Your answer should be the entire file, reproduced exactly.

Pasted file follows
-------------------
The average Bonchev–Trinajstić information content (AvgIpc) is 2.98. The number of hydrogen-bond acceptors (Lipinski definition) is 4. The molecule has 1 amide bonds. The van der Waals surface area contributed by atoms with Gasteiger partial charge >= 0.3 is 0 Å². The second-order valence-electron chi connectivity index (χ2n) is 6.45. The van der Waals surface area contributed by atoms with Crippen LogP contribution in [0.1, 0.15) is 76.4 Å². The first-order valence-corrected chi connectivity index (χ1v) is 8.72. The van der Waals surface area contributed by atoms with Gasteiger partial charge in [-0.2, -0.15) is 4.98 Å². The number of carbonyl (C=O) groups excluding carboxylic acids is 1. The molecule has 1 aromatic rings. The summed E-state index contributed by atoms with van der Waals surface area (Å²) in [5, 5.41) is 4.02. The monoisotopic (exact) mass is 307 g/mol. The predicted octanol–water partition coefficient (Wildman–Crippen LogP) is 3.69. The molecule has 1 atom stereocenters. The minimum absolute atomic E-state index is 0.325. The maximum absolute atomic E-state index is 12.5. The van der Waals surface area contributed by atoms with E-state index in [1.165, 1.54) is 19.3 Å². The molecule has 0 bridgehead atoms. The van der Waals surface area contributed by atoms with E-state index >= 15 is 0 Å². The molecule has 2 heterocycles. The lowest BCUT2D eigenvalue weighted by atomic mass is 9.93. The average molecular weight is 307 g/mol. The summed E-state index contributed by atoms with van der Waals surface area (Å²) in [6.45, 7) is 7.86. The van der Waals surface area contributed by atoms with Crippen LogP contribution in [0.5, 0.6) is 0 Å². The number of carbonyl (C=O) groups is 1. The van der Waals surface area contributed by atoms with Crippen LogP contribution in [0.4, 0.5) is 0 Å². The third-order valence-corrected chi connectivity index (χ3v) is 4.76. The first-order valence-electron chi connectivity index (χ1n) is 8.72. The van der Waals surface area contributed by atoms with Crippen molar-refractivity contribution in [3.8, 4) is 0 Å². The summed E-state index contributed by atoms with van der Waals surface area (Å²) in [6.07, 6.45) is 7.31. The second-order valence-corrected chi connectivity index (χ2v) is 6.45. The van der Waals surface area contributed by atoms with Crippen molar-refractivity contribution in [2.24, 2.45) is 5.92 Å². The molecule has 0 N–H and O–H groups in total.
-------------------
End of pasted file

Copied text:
The average Bonchev–Trinajstić information content (AvgIpc) is 2.98. The number of hydrogen-bond acceptors (Lipinski definition) is 4. The molecule has 1 amide bonds. The van der Waals surface area contributed by atoms with Gasteiger partial charge >= 0.3 is 0 Å². The second-order valence-electron chi connectivity index (χ2n) is 6.45. The van der Waals surface area contributed by atoms with Crippen LogP contribution in [0.1, 0.15) is 76.4 Å². The first-order valence-corrected chi connectivity index (χ1v) is 8.72. The van der Waals surface area contributed by atoms with Gasteiger partial charge in [-0.2, -0.15) is 4.98 Å². The number of carbonyl (C=O) groups excluding carboxylic acids is 1. The molecule has 1 aromatic rings. The summed E-state index contributed by atoms with van der Waals surface area (Å²) in [5, 5.41) is 4.02. The monoisotopic (exact) mass is 307 g/mol. The predicted octanol–water partition coefficient (Wildman–Crippen LogP) is 3.69. The molecule has 1 atom stereocenters. The minimum absolute atomic E-state index is 0.325. The maximum absolute atomic E-state index is 12.5. The van der Waals surface area contributed by atoms with E-state index in [1.165, 1.54) is 19.3 Å². The molecule has 0 bridgehead atoms. The van der Waals surface area contributed by atoms with E-state index >= 15 is 0 Å². The molecule has 2 heterocycles. The lowest BCUT2D eigenvalue weighted by atomic mass is 9.93. The average molecular weight is 307 g/mol. The summed E-state index contributed by atoms with van der Waals surface area (Å²) in [6.45, 7) is 7.86. The van der Waals surface area contributed by atoms with Crippen LogP contribution in [0.5, 0.6) is 0 Å². The number of carbonyl (C=O) groups is 1. The van der Waals surface area contributed by atoms with Crippen LogP contribution in [0.4, 0.5) is 0 Å². The third-order valence-corrected chi connectivity index (χ3v) is 4.76. The first-order valence-electron chi connectivity index (χ1n) is 8.72. The van der Waals surface area contributed by atoms with Crippen molar-refractivity contribution in [3.8, 4) is 0 Å². The summed E-state index contributed by atoms with van der Waals surface area (Å²) in [6.07, 6.45) is 7.31. The second-order valence-corrected chi connectivity index (χ2v) is 6.45. The van der Waals surface area contributed by atoms with Crippen molar-refractivity contribution in [2.24, 2.45) is 5.92 Å². The molecule has 0 N–H and O–H groups in total.